"FIRE! You attack me with FIRE in my own kingdom?!" Poseidon bellowed with great anger. It's not that fire couldn't be used to burn things at that time (especially by divine beings like gods and Titans); it's just that it hadn't ever been used like that before. The thought infuriated the sea god, and so he leapt at the powerful Titan. The two grappled, and their rematch was on. Poseidon tossed the Titan into the stone of the dungeon walls. The Titan pulled himself from the imprint he left, and landed a fiery fist across Poseidon's imperial jaw. At first, Poseidon reeled from the blows of the physically larger being who opposed him, but then he looked over to Pyra, his wife, and he had a renewed will to overcome the great brute. He put forth his hands for his final resort; in his palms appeared his trusty trident, much to the horror of his powerful opponent.

Realizing the terrible mistake he'd made opposing the King of the Seas (especially in his own domain), the Titan began to back up, until he had finally reached the edge of the pit from which he had only recently escaped. He looked down, behind him, to the pit, and then looked again to the three-pointed edge of Poseidon's powerful golden weapon. As the Titan realized which punishment was truly the worse fate, he offered Poseidon to go back into the pit peaceably. There was no reason to raise a fuss over a silly misunderstanding, he pleaded. Unfortunately for the brutish villain, however, Poseidon wasn't in the bargaining mood. With a monstrous, bellowing roar, he plunged his trident into the stone floor of the dungeon, causing the pit to become even deeper, until the bottom fell out, and became a fiery portal to the torturous underworld, Tartarus. The yawning doorway to the fiery pits of the underworld grew wider and wider, with bricks from the floor of the dungeon falling into it, until the chasm's edge met the back of his ankles.

Before he even had the chance to retaliate, Poseidon lunged forward again, and with another thrust of his trident, pushed the Titan of Fire into the unnatural pit of flames, where even his fiery body would find unending woe and torment. In the following instant, the hole in the ground closed up, sealed by a patch made from the adamant that formerly formed the bars of the Titan's prison. His job now done, Poseidon's trident disappeared, and he hung his head, knowing that perhaps the hardest task was yet to come.

As his wife, Pyra, came over to congratulate him on his courageous victory, he pulled away from her, and met her glance with malice. All the prisoners quaked fearfully in their prisons, knowing the familiar disturbance in the waters, marking his impending wrath. However, the sea-god didn't just launch into his tirade, as expected. Instead, he decided to get some answers first.

"What were you doing down here? I believe the markings on this door marked this room as off-limits, to EVERYONE. That, wife, includes you."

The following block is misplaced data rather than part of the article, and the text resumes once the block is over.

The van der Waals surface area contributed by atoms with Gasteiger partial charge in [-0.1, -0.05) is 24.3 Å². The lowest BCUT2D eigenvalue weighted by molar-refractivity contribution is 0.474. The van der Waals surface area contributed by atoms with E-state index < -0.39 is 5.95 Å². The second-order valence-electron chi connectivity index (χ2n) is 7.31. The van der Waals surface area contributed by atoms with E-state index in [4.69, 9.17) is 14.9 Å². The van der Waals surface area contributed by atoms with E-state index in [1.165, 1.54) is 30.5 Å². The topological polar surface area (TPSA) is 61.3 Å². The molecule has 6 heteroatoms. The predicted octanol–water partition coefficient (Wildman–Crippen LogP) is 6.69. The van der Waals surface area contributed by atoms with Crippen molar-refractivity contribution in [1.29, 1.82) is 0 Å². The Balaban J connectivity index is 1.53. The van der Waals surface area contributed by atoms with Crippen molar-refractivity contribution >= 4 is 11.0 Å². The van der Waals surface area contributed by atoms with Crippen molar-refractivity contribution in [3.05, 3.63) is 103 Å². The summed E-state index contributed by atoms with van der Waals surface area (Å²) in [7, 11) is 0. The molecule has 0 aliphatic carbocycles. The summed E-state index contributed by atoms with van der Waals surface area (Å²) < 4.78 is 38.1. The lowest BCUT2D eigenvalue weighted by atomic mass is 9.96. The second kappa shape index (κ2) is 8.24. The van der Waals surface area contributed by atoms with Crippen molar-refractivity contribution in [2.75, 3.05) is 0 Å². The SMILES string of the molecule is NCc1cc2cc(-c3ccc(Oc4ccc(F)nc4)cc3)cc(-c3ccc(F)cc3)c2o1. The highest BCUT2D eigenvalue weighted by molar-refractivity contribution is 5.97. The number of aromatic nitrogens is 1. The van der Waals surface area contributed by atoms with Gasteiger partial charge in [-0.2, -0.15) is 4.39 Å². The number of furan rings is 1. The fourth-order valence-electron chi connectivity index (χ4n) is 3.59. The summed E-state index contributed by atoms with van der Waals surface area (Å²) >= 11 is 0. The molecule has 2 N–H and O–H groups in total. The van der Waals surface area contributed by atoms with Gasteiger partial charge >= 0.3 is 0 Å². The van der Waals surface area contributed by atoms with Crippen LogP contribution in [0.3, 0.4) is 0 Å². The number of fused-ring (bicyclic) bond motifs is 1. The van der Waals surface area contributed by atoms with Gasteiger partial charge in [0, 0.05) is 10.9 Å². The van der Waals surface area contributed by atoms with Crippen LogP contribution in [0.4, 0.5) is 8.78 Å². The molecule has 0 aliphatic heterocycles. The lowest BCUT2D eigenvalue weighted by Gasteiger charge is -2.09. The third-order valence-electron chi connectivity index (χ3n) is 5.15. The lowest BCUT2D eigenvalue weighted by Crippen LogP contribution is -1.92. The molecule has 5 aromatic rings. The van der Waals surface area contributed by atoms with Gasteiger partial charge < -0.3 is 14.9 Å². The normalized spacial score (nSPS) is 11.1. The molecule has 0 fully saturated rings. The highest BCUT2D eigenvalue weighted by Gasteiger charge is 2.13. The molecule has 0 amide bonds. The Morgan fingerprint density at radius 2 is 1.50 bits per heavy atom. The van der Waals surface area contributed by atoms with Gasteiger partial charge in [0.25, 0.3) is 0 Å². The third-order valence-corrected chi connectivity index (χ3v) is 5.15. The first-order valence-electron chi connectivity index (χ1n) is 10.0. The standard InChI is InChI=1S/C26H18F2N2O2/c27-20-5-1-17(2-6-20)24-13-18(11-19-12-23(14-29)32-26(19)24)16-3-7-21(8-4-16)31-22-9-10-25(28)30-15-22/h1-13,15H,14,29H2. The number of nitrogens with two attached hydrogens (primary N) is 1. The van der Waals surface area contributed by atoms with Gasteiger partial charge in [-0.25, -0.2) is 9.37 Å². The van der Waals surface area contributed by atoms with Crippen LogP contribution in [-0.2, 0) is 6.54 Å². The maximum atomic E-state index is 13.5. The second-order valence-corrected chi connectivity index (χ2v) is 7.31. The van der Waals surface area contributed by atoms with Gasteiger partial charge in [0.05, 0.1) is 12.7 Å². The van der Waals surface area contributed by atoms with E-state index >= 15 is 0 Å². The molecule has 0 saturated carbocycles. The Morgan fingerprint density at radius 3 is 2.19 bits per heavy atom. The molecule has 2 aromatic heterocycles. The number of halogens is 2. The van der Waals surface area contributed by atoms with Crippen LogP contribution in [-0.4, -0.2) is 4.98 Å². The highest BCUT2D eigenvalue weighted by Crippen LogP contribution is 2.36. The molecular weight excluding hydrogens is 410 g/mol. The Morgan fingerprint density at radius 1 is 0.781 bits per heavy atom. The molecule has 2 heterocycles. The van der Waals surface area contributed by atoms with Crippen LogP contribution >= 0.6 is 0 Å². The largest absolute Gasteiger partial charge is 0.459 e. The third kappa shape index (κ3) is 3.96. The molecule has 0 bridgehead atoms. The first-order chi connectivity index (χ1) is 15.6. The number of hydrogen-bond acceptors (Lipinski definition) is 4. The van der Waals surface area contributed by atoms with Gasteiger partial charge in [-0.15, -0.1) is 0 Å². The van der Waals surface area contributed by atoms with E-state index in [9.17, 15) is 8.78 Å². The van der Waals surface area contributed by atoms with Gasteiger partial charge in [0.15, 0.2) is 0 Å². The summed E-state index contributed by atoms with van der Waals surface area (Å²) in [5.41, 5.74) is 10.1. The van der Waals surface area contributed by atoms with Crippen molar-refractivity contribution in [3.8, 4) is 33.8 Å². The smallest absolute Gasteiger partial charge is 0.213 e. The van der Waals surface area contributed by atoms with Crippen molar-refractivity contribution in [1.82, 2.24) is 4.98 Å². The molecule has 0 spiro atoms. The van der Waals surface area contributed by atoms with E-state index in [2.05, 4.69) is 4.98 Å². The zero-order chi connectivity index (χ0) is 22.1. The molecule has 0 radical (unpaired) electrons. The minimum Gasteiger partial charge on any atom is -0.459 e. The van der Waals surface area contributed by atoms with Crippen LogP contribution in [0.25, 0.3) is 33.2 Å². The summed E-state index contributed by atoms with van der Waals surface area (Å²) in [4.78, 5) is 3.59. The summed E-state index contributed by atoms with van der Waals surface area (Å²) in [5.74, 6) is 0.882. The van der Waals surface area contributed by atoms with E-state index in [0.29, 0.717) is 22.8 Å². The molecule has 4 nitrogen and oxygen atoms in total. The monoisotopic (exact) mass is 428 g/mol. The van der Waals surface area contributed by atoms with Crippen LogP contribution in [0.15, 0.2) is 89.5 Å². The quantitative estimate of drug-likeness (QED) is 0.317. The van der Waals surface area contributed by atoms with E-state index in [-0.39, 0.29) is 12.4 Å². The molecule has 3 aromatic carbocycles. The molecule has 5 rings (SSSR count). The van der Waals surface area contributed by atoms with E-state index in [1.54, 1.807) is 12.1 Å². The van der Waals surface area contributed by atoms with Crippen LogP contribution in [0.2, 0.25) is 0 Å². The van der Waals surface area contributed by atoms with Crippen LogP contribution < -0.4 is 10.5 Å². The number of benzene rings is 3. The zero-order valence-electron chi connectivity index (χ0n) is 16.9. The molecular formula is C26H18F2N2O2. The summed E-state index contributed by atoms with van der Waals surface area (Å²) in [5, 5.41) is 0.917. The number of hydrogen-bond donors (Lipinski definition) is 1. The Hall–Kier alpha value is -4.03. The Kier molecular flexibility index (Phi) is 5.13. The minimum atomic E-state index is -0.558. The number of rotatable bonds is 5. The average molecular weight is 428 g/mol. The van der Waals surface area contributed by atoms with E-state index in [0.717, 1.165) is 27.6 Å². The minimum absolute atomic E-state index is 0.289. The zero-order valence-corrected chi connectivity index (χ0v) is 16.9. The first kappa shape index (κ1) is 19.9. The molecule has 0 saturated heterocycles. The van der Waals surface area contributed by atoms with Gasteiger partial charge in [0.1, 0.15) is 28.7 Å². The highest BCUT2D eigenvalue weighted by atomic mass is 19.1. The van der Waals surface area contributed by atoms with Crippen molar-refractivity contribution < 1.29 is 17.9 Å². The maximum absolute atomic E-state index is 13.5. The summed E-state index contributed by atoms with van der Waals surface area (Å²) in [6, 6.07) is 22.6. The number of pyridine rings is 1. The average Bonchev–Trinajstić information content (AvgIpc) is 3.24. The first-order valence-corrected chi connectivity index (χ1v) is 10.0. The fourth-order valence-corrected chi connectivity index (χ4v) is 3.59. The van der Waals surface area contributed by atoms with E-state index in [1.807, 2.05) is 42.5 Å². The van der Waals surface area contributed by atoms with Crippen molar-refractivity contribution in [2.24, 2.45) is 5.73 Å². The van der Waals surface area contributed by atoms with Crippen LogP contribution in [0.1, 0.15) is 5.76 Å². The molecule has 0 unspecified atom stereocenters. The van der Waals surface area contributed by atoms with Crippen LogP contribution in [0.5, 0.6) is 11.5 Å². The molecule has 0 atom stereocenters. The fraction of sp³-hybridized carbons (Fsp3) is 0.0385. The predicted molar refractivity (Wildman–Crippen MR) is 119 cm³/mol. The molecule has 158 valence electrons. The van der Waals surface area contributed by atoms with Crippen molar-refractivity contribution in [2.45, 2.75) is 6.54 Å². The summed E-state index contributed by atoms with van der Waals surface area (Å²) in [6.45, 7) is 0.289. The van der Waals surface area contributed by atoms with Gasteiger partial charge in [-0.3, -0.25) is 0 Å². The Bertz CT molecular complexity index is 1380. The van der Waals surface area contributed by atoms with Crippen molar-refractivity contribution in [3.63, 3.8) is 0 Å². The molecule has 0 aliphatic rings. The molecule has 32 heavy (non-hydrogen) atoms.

"I rushed down to see what all the commotion was..." Pyra lied, hoping that the fallacy would evade Poseidon's notice. It didn't. Indeed, her heartbeat reverberated through the water's and Poseidon could tell that she was lying. This made him even angrier, until he could no longer hold it in.

"WHY WOULD YOU LIE TO ME?!" He started, "I LOVED you and you BETRAYED me! WHAT am I to DO with you?!"

Pyra, fearful that she would meet the same fate as her older brother, was speechless. However, not speaking was probably a bad idea, because Poseidon would only give her that short instance to defend herself before leaping at her with unearthly malice. He thought to strangle her, until the life was gone from her, but then realized that that would be impossible, as she was now a goddess...for now. As soon as the two had been married, she was granted immortality, but in order for her to be subject to punishment by him, she would have to be mortal again. And what would be a better way to undo her immortality (along with their marriage), than by simply declaring that it be done?

"Traitorous fire nymph Pyra...I do not simply wish to be unwed to you...I desire that you be banished from my very presence." And with that, The Fates looked down, granting him his wish. In that instant, Pyra felt an unfamiliar sensation. Instead of being crushed by the pressure of the water, as was expected now that she was rendered mortal again, she felt divine power rush through her mortal body. Simply put, she wasn't able to bear the divine essence, or the divine presence of Poseidon himself, and so it consumed her. Not even a trace of her existence was left. However, the Fates, being wise and sage as they were, took care to not only get rid of her, but to get rid of all others like her (in the event something like this should ever happen again).

All throughout Greece, every Fire Nymph that came into contact with water was immediately put out, and every fire that was touched by water was reduced to steam. From this day forward, the Fates were determined to spread Poseidon's message to all generations. Fire was now able to be used to damage and to harm, in addition to providing its beneficial light and warmth (just like the Titan of Fire had misused his fire). However, if it should happen to threaten the world again (as Pyra had done in the past), Poseidon's touch alone would come forth to extinguish the threat, except, of course, for those who had lost his favor.
“…Judge not what a man has done, but judge what he could have done if he was a different bloke altogether. For art thou a leper? And a leper can changeth his spots…”   --Rudy Wade, Misfits (Series 4, Episode 8)